Comparison of nasal brush and nasopharyngeal aspirate techniques in obtaining specimens for detection of respiratory syncytial viral antigen by immunofluorescence

Pediatr Infect Dis J. 1989 Sep;8(9):598-601. doi: 10.1097/00006454-198909000-00006.


Diagnosis of respiratory syncytial virus by antigen detection is dependent on obtaining adequate respiratory epithelial cells. Two specimen collection methods, nasopharyngeal aspiration (NPA) and nasal brushing (NB), were compared. Thirty-two pediatric patients with presumed viral pneumonia or bronchiolitis (34 episodes) had both NPA and NB performed. Of 34 specimens 15 were culture-positive for respiratory syncytial virus. Of these 12 NPA samples and 10 NB samples had viral inclusions by immunofluorescent antibody staining (IFA). Of culture-negative samples, 1 of 17 NB was positive by IFA. One specimen obtained by NB had too few cells to read by the IFA method. Sensitivity and specificity were 80 and 100% for NPA and 67 and 94% for NB. Total respiratory cells and IFA-positive cells (classified as few, moderate, or many) were greater with NPA; however, NB was also an effective procedure and was better tolerated by children, less expensive and easier to perform.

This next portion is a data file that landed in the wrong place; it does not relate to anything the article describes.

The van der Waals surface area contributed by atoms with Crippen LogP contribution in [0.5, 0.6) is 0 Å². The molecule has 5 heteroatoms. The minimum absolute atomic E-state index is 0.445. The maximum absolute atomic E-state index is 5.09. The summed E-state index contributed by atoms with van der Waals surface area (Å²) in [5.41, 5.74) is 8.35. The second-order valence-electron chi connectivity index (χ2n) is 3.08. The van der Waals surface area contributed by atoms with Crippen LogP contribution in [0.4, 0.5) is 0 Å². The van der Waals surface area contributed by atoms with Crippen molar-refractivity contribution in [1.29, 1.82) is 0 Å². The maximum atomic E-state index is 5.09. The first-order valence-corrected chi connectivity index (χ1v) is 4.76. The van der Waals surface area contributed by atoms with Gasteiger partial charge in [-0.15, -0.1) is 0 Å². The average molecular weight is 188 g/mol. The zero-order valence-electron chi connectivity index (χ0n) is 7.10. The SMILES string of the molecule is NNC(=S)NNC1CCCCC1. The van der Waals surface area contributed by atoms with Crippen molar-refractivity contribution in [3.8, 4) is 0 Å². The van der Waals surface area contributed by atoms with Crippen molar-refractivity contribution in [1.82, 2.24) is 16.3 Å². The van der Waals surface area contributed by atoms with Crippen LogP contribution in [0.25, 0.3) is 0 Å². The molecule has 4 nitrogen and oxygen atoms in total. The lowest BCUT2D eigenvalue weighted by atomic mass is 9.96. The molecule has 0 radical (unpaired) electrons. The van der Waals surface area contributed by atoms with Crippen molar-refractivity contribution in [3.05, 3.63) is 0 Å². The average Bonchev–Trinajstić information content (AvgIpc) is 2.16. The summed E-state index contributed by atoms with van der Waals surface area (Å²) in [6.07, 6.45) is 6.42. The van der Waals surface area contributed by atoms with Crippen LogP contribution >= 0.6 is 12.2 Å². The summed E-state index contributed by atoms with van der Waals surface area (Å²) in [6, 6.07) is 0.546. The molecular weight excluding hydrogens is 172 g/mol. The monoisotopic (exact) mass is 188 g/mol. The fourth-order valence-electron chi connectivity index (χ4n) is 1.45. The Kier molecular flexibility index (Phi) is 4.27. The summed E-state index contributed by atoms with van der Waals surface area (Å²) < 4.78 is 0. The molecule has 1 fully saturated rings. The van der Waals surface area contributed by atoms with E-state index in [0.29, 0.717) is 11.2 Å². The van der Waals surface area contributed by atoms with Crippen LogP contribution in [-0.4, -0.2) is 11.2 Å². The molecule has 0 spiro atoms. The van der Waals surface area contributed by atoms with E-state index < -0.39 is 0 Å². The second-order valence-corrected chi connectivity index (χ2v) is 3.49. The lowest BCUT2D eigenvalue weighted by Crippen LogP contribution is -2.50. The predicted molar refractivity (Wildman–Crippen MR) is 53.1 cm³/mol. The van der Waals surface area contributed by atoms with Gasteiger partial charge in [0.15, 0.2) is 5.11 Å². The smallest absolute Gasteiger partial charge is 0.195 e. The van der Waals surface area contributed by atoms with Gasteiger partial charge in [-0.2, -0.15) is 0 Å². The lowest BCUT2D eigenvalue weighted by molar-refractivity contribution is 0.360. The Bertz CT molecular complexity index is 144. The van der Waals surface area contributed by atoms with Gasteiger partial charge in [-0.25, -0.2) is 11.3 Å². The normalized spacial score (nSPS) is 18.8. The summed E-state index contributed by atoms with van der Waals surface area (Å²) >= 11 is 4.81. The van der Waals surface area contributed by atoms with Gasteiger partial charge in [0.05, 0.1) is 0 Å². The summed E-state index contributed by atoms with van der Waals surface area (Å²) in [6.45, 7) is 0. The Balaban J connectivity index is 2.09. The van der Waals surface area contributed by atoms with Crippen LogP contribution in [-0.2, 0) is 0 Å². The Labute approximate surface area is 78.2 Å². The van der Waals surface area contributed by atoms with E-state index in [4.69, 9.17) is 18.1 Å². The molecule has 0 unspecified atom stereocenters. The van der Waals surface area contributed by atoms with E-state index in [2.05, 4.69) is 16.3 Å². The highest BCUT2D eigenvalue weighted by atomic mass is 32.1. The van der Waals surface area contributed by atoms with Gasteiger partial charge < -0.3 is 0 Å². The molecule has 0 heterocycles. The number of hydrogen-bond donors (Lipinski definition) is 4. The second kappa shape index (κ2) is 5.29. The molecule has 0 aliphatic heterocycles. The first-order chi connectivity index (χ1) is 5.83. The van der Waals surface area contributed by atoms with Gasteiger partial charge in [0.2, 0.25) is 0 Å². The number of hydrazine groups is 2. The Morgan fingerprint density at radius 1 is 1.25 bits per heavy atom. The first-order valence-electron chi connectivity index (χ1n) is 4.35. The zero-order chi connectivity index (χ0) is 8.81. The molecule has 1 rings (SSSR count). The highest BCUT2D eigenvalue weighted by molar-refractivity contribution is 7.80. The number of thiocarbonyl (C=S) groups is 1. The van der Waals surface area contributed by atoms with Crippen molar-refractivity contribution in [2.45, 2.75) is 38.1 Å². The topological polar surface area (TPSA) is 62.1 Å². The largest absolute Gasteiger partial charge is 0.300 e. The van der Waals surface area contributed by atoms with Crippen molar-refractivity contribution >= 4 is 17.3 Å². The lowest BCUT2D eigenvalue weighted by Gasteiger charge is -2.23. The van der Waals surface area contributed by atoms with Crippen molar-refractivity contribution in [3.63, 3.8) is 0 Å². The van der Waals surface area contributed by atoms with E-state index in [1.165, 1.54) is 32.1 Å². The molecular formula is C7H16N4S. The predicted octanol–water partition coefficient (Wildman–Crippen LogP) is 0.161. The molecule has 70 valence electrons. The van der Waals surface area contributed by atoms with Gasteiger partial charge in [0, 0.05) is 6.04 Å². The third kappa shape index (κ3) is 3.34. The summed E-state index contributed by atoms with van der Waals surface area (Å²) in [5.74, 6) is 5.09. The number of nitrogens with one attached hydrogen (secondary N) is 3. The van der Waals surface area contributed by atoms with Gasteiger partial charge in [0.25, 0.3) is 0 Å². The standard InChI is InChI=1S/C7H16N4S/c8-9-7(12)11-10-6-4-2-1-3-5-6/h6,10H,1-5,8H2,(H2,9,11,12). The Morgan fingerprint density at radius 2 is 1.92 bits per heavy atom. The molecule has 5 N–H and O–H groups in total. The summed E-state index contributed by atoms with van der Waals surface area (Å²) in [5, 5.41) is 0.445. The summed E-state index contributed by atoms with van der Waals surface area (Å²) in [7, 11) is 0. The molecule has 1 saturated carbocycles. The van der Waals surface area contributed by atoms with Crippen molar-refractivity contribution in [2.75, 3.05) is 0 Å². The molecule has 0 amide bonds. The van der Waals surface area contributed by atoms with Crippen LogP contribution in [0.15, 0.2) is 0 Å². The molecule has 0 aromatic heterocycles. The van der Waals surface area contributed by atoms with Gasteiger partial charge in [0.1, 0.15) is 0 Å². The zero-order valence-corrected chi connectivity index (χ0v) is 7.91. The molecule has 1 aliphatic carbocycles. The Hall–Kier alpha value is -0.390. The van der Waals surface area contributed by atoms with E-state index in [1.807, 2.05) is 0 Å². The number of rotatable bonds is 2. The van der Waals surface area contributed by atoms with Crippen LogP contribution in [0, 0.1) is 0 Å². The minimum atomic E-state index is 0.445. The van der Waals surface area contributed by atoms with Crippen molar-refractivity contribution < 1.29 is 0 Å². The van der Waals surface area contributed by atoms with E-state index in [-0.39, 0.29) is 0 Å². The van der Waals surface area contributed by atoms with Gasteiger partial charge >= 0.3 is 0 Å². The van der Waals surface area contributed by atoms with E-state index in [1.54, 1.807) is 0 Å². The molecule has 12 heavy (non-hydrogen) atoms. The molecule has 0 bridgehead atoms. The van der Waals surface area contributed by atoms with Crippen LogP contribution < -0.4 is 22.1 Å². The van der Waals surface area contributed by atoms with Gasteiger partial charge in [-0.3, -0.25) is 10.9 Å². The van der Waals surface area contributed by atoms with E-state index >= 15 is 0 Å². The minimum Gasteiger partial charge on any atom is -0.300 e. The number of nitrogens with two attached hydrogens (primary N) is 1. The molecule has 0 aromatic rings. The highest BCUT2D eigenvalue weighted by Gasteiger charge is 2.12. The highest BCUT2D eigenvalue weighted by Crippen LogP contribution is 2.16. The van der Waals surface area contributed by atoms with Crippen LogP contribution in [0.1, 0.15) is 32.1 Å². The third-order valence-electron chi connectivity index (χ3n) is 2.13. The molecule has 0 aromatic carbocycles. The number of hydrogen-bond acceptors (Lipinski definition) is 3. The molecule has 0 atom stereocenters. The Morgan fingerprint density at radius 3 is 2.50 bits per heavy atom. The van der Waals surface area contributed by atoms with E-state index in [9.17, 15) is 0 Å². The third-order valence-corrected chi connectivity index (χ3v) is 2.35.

Publication types

  • Comparative Study

MeSH terms

  • Antigens, Viral / analysis*
  • Child, Preschool
  • Epithelium / microbiology
  • Fluorescent Antibody Technique*
  • Humans
  • Infant
  • Infant, Newborn
  • Nasal Cavity / microbiology
  • Nasopharynx / microbiology
  • Predictive Value of Tests
  • Respiratory Syncytial Viruses / immunology
  • Respiratory Syncytial Viruses / isolation & purification*
  • Respirovirus Infections / diagnosis*
  • Specimen Handling / methods*


  • Antigens, Viral